Tour level players hit surprisingly high over the net. The amount of net clearance they’re getting is pretty difficult to see from the typical broadcast view: the bird’s eye camera, and as such, I think many club level players spend their entire tennis life aiming too low over the net, without ever realizing that they’re doing so.
In order to avoid net misses, you must aim higher over the net. I know that sounds trivial, but that is step 1.
Understand that you need to move your target higher.
The rest of this article will be about how to do that while making minimal sacrifices elsewhere.
Rotational Power Transposition
Big words, I know, but let me explain.
Our goal on the forehand is to use the large muscles of the legs, hips, and trunk to accelerate the racket. In order to do so, we rotate into our shot, and that rotation powers the stroke.
We can transpose this rotation to create spinier shots, or flatter shots, by tilting our torso, or leveling it out.
With a level torso, our core rotation will generate a racket path that is almost completely back-to-front, with very little low-to-high trajectory at all. What little low-to-high trajectory we have will be from allowing gravity to pull the hand down slightly, and then having the hand flick back up, but none of it will come from the primary rotational engine of the stroke.
When we tilt our shoulders, that same stroke, which used to be entirely back-to-front, now has a vertical component, and the more we tilt our shoulders, the more vertical that swing becomes.
The shoulder tilt is our primary tool for altering the spin/flat nature of our shots, while still harnessing the same fundamental kinetic chain to power the swing.
Some of the fundamentals manifest slightly differently with a tilted torso – the player’s weight tends to be less over their back foot, and the swing is more punishing of a tight wrist – but the first principles of a loose wrist, explosive rotation, and out-and-in-front contact point are the same.
You Almost Always Tilt
We’ve dedicated two articles to low forehands specifically: one about this same shoulder tilt concept, and the other about applying these concepts to dominate opponents who slice.
While shoulder tilt is crucial for effective, heavy, low forehands, it’s also essential for waist height forehands, and even chest height forehands.
Yes, even when the ball bounces up to your chest, most of the time you’ll still want a slight shoulder tilt as you rotate, in order to add verticality to your swing path. That added margin over the net is crucial for playing high-margin offensive tennis.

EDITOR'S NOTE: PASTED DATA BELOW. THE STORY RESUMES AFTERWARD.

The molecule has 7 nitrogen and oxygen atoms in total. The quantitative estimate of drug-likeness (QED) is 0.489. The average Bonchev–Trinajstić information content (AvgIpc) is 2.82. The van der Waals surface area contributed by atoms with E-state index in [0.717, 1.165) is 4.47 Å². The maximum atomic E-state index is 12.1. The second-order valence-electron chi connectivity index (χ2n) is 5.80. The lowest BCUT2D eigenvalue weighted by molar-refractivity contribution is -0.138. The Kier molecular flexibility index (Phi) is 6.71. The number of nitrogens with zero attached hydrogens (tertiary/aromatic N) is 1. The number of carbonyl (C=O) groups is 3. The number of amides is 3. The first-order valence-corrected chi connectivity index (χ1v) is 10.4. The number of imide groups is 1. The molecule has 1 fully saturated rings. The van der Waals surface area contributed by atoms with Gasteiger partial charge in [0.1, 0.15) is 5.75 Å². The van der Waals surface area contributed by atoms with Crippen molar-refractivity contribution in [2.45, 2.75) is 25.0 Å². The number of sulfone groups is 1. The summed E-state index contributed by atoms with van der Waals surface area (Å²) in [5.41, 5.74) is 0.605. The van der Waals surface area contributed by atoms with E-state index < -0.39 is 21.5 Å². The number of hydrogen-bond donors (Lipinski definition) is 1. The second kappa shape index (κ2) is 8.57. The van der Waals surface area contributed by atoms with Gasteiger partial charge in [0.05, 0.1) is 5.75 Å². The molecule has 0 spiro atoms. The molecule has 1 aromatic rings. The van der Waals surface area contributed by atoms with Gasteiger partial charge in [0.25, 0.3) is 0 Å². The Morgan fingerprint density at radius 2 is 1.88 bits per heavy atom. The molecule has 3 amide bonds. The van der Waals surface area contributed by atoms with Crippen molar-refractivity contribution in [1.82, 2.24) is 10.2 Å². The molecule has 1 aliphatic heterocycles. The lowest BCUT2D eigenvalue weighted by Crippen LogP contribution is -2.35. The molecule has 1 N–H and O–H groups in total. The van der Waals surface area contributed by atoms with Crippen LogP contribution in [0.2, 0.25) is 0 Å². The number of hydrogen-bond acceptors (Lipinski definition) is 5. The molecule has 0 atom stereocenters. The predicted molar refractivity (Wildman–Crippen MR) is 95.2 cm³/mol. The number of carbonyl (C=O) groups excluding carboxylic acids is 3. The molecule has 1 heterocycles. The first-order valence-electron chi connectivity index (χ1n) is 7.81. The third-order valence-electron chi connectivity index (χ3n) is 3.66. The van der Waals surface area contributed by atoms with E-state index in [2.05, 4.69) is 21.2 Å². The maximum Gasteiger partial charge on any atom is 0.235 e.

After you get the hang of tilting, you’ll realize just how high over the net it’s possible to hit while still driving through your shot.
Many Players Have Never Considered Tilting
If a recreational player doesn’t realize just how high over the net elite players are hitting, even while playing offense, then they won’t recognize that there’s anything amiss when their own offensive shots routinely pass only 1 foot (30 cm) over the net, rather than 2-3 feet (60-91 cm).
When they miss into the net, then, they assume it’s because they’re simply not good enough, never considering that perhaps they’re aiming to a bad target. The solution is to employ varying degrees of shoulder tilt on almost every forehand below the shoulder level, even when playing offense.
Varying Your Tilt
Almost all forehand situations call for some degree of tilt, but how much it calls for is up to you. As we’ve discussed before, low balls call for a lot of tilt. Chest height, aggressive balls call for less.
On defensive shots, you might actually require less tilt, because you’re not rotating as explosively and so you you don’t need as much spin to keep the ball in. The beauty of the shoulder tilt is that it doesn’t fundamentally change the swing, so you don’t need to practice each kind of forehand as it’s own, isolated unit.
Instead, just internalize shoulder tilt as one degree of freedom, among many, that you have at your disposal while playing the forehand. You can dial it up and down as needed. This is a vastly superior mental model of how to create height over the net than one of yelling “get it up” at yourself, and then ripping up with your hand and arm through contact (though adding a little upward volitional arm movement along with the tilt is fine).
Next time you’re out on the court, see if you can integrate shoulder tilt into your shot. Once it begins to feel natural, you’ll gain a control over your net misses that previously seemed impossible.